Currently the situation is one of attackers using automation to focus on vulnerable targets
Internet of things is worth the resilience trade-offs it demands – effort, thought and inconvenience

‘No society is more than three meals from revolution’ says the old adage. Updating the idea for the Information Age is a revealing, if somewhat worrying, exercise. How resilient are we as a society? Could your company function efficiently after a complete failure in IT? How effective would your employees be if forced to work from home following a collapse in the transport network?

If the Internet could no longer be accessed it would probably not even count as a calamity for us as individuals, merely an annoyance. After all, we seem to manage for a few hours after the aircraft’s doors have been closed. A few tweets and profile updates are missed, but, in general, humanity rolls on. But what if civic leaders at the national and international levels were denied the ability to deliver critical services? Will our (increasingly driverless) transport networks fail safely or be at all operable if they lose connectivity? How long would it be before tap water became unsafe to drink? How would we talk to each other or organise any kind of response?

Living in the future?

Like it or not, we have already built a world in which everything is connected via an unassured and fundamentally insecure platform. We may be in a new Information Age, but it is, for the time being at least, an age of Information Insecurity.  At AppSec 2015 in Santa Monica, Alex Stamos, Chief Security Officer at Facebook and previously CISO at Yahoo, countered the idea that we are living in the future. Rather, he suggested, we are only 3% into the information revolution and the days of dedicated hardware are over: everything is now a platform and application security is a topic more deserving of our attention.

Even our bodies are becoming sensors, with the advent of internal and in some cases digestible sensors. Many of us are already part of this new world, albeit at a very basic level, using technologies like Fitbit or Strava, for example. Sharing and collating our medical data, including our genetic make-up, can make healthcare much more pro-active and sustainable, improving the quality of our increasingly extended lives or broadening our attack surfaces, depending on your point of view. In 2011 Marc Andreessen, a Hewlett-Packard Board member, warned in a WSJ article, “software is eating the world”. Four years on are we more or less vulnerable?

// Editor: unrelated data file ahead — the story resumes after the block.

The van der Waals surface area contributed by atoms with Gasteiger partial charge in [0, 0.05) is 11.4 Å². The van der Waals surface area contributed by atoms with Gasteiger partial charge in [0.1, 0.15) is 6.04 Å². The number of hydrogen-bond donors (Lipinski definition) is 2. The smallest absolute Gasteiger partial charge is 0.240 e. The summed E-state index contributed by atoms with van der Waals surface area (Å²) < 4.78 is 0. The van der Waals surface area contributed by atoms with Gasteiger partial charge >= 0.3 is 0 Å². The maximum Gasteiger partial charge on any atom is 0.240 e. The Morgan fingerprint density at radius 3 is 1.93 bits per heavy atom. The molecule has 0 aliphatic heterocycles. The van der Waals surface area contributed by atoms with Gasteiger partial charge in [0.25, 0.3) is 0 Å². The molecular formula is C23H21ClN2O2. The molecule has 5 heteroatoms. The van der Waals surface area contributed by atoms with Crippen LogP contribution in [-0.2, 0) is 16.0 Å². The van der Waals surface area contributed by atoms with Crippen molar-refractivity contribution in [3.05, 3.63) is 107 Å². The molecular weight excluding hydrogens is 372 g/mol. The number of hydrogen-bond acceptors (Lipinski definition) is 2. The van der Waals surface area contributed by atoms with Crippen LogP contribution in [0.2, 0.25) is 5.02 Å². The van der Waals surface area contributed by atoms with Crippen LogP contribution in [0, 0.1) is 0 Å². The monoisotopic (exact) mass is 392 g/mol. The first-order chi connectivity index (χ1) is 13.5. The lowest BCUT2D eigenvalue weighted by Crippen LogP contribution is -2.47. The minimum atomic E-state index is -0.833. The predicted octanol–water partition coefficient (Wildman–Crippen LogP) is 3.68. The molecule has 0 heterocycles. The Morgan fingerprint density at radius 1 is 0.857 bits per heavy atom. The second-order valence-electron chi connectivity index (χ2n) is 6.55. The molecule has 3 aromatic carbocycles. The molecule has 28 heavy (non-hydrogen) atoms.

Cyber Armageddon has been predicted on numerous occasions: from North Korean hackers destroying critical infrastructure, to a cyber Pearl Harbor “derailing trains loaded with lethal chemicals”.

Sure, there are hackers with malicious intent, operating, as Alex Stamos says, if not in a state-sponsored capacity, certainly in a state-looks-the-other-way capacity. To demonstrate the industrial scale of hacking out there, at XQ we maintain an Internet of Things Honey Pot. Over nine months there have been nearly a thousand successful log-ins. That’s three log-ins a day to a machine that should be anonymous, and that nobody should even be touching.

Automated log-ins

As we move from a world of network security to one of application security we need to embrace (and be comfortable with) the near-certainty of being hacked and design resilience into our systems, processes and mind-sets

What’s also interesting is that two-thirds of these log-ins are entirely automated. They are SSH scanners finding our machine and brute forcing the password.  They’re easy to spot – they try hundreds of passwords combinations a minute. Faster than a human being could possibly type. The remaining third – the human part of the attack – is more interesting. They don’t try to guess the password; that’s all done automatically. These are people who come back once their scanner has done the hard work and really take a look at you.